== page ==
By Robin Kleven Dishon
IN A PROMOTION-DRIVEN WORLD filled with press releases, e-mail blasts and media parties, good old word of mouth still sells restaurants. Take the night we were chatting with a couple of strangers at 3rd Corner in Ocean Beach. Perusing the stacks of wine for sale, debating the merits of New Zealand Pinot Noir versus Châteauneuf-du-Pape to accompany dinner, we started talking local restaurants.
There’s this great little place in North Park, they declared. It’s noisy but fun. And cheap, with some great food. It’s like a Spanish tapas bar, only with Italian food and bigger servings. And did we mention it’s a wine bar too?
Thank you, fellow foodies. You were absolutely right about Apertivo. Open for dinner only, Apertivo Italian Tapas & Wine Bar is a treat for all who love to graze, sample, nibble, dabble and taste.
The lengthy menu (and Italy-centric wine list) is designed with sampling in mind. At conventional Italian eateries, you’re forced to choose between the Caesar salad and the antipasto . . . the chicken marsala or the pollo piccata . . . the linguini with pesto or alfredo or marinara. Here, you simply order them all. These appetizer-size portions are just right for sharing with companions, or bringing home as leftovers for the next day’s lunch.
Prices will leave holiday-weary wallets intact. Most pastas, salads and vegetables cost from $3 to $5; $7 buys a chicken creation or a hearty lamb shank. Wines by the glass are similarly priced.
It’s a smart strategy devised by chef/ owner Ken Cassinelli and his wife, Janie Losli: Offer simple, straightforward home cooking with an emphasis on value and flavor. Let your guests decide how hungry they are. Encourage them to experiment with different wines at low prices. Presto! Watch lines form outside the door.
Cassinelli prides himself on coaxing maximum flavor from a minimum of ingredients. Take his Caesar salad ($4), topped with a sure-handed whisking of oil, eggs and anchovy fillets. It’s subtle, yet more complex than many a version costing three times as much.
Unfussy vegetable dishes such as roasted red peppers, sherry-sautéed mushrooms or fresh haricots verts (French beans sizzled in garlic) taste roadsidestand fresh. In less experienced hands, eggplant can be bitter. Here, the rollatinis ($4) fashioned from fresh slices of the temperamental veggie, paired with tangy goat cheese and shredded Swiss chard, then baked with marinara, are sweet. Chef Ken, once a practicing vegetarian, offers a considerable variety of meat-free selections and can create vegan-friendly versions upon request.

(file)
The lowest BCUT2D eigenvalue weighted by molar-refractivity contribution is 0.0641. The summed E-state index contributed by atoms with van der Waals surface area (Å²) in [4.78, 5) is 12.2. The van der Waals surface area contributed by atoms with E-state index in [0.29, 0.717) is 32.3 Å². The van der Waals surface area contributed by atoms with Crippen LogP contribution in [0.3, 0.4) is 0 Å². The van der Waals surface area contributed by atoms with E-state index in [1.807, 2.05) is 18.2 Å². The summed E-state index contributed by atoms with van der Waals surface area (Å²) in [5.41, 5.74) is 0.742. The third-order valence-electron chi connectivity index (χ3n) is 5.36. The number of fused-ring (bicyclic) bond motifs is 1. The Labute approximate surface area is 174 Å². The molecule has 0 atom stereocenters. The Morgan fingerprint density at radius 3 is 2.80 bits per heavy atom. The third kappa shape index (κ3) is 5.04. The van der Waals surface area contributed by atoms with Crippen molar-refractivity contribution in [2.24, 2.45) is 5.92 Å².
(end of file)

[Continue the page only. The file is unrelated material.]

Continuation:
Apertivo’s chicken dishes ($7 apiece) are up to scratch as well. Prepared with bite-sized, boneless strips, the meat is consistently tender, the sauces perky and bold. We’re partial to the chicken diablo flecked with chilies and the lovably boozy Marsala. Pair one or the other with a side veggie or garlic bread for a complete $10 meal.
Nightly specials are posted on the blackboard out front. One night’s lamb ossobuco ($7), slow roasted with onions, oregano, red wine and garlic, was the definition of rustic charm.
Pastas (served as a mix ’n’ match menu of sauces and pasta shapes, $4 to $7) can be unpredictable. Our fettucine alfredo epitomized the dual pleasures of Romano cheese and cream, and the linguini affumicato (smoked mozzarella, caramelized onion and prosciutto) was downright dreamy. But the carbonara was dry, lacking that luxurious texture this blend of eggs, Parmesan and pancetta should provide.
Desserts didn’t disappoint. Made with a minimum of sugar, unlike so many American versions, Apertivo’s finales appeal to grown-up palates and are wellsuited to pairing with dessert wines. Bread pudding (topped with cream and port sauce), chocolate mousse pie and pound cake drizzled with raspberries and framboise all warrant your time and the $4 price tag.
Prices on the wine list are as refreshing as a glass of Falanghina. Sample this dry, food-friendly white from Southern Italy for $5.75, or enjoy a fruity, floral Vermentino for just $4. Fritz’s California fruit-bomb Chardonnay is $5.75, while an easy-drinking Italian rosé goes for $4.25. On the red side, user-friendly Italian Barbera, Shiraz and Chianti all go for under $4 a glass.
Feeling experimental? Assemble your own flights of fancy by ordering halfglasses of the wines of your choice. Or check the board behind the bar for the night’s recommended tasting. Of course, wines by the bottle are offered as well.
For all its assets, Apertivo rates a few caveats. The dimly lit, shoebox-shape dining room, bare-walled save for European ad posters, can be cacaphonous. Conversations quickly drown out the background music, and the tables, although well-spaced, are anything but private. A couple of tables on the sidewalk offer a bit more peace.
The service is brisk and affable, though, and the place feels like home. Couples and singles of all ages and backgrounds; families with kids; locals and visitors drawn by the nearby theater and Ray Street galleries. All mingle, nibble and sip contentedly at Apertivo.
The owners have no current plans to open other locations. But we’d love to see an Apertivo in every zip code. We’ll even do the word of mouth.
Open Tuesday-Sunday from 5 p.m. at 3926 30th Street, North Park; 619-297- 7799; apertivo.com.